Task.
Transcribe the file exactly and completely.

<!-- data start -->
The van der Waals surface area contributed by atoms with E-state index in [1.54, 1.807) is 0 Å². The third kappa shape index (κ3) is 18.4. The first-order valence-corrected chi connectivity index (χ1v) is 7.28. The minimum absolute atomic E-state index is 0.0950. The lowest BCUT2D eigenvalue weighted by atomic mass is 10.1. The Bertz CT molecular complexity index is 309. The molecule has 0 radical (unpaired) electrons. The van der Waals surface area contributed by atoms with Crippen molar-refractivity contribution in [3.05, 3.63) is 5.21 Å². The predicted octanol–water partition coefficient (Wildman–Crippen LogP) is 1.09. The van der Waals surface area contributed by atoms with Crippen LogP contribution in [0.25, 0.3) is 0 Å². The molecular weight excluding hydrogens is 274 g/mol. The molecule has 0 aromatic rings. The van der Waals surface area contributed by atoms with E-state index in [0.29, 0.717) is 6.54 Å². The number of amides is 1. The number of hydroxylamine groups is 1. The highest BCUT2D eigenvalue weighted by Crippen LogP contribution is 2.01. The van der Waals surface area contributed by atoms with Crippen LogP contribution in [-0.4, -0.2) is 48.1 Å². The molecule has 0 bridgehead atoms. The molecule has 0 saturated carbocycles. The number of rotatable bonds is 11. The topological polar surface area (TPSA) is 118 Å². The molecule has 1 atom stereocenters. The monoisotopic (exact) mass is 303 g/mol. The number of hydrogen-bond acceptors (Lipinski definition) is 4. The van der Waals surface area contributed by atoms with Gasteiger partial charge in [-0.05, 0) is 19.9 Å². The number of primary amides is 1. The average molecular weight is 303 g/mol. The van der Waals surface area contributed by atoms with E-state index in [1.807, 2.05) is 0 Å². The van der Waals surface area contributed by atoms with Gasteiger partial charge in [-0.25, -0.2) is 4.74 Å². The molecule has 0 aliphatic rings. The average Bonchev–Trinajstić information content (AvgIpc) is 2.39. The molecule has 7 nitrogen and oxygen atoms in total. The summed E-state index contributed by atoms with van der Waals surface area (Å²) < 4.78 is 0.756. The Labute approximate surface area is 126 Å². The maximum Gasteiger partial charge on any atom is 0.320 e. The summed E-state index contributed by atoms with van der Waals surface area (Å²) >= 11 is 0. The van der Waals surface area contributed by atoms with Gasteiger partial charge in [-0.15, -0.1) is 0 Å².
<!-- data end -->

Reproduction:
The van der Waals surface area contributed by atoms with E-state index in [1.54, 1.807) is 0 Å². The third kappa shape index (κ3) is 18.4. The first-order valence-corrected chi connectivity index (χ1v) is 7.28. The minimum absolute atomic E-state index is 0.0950. The lowest BCUT2D eigenvalue weighted by atomic mass is 10.1. The Bertz CT molecular complexity index is 309. The molecule has 0 radical (unpaired) electrons. The van der Waals surface area contributed by atoms with Crippen molar-refractivity contribution in [3.05, 3.63) is 5.21 Å². The predicted octanol–water partition coefficient (Wildman–Crippen LogP) is 1.09. The van der Waals surface area contributed by atoms with Crippen LogP contribution in [0.25, 0.3) is 0 Å². The molecular weight excluding hydrogens is 274 g/mol. The molecule has 0 aromatic rings. The van der Waals surface area contributed by atoms with E-state index in [0.29, 0.717) is 6.54 Å². The number of amides is 1. The number of hydroxylamine groups is 1. The highest BCUT2D eigenvalue weighted by Crippen LogP contribution is 2.01. The van der Waals surface area contributed by atoms with Crippen LogP contribution in [-0.4, -0.2) is 48.1 Å². The molecule has 0 bridgehead atoms. The molecule has 0 saturated carbocycles. The number of rotatable bonds is 11. The topological polar surface area (TPSA) is 118 Å². The molecule has 1 atom stereocenters. The monoisotopic (exact) mass is 303 g/mol. The number of hydrogen-bond acceptors (Lipinski definition) is 4. The van der Waals surface area contributed by atoms with Gasteiger partial charge in [-0.05, 0) is 19.9 Å². The number of primary amides is 1. The average molecular weight is 303 g/mol. The van der Waals surface area contributed by atoms with E-state index in [1.807, 2.05) is 0 Å². The van der Waals surface area contributed by atoms with Gasteiger partial charge in [-0.25, -0.2) is 4.74 Å². The molecule has 0 aliphatic rings. The average Bonchev–Trinajstić information content (AvgIpc) is 2.39. The molecule has 7 nitrogen and oxygen atoms in total. The summed E-state index contributed by atoms with van der Waals surface area (Å²) < 4.78 is 0.756. The Labute approximate surface area is 126 Å². The maximum Gasteiger partial charge on any atom is 0.320 e. The summed E-state index contributed by atoms with van der Waals surface area (Å²) >= 11 is 0. The van der Waals surface area contributed by atoms with Gasteiger partial charge in [-0.15, -0.1) is 0 Å².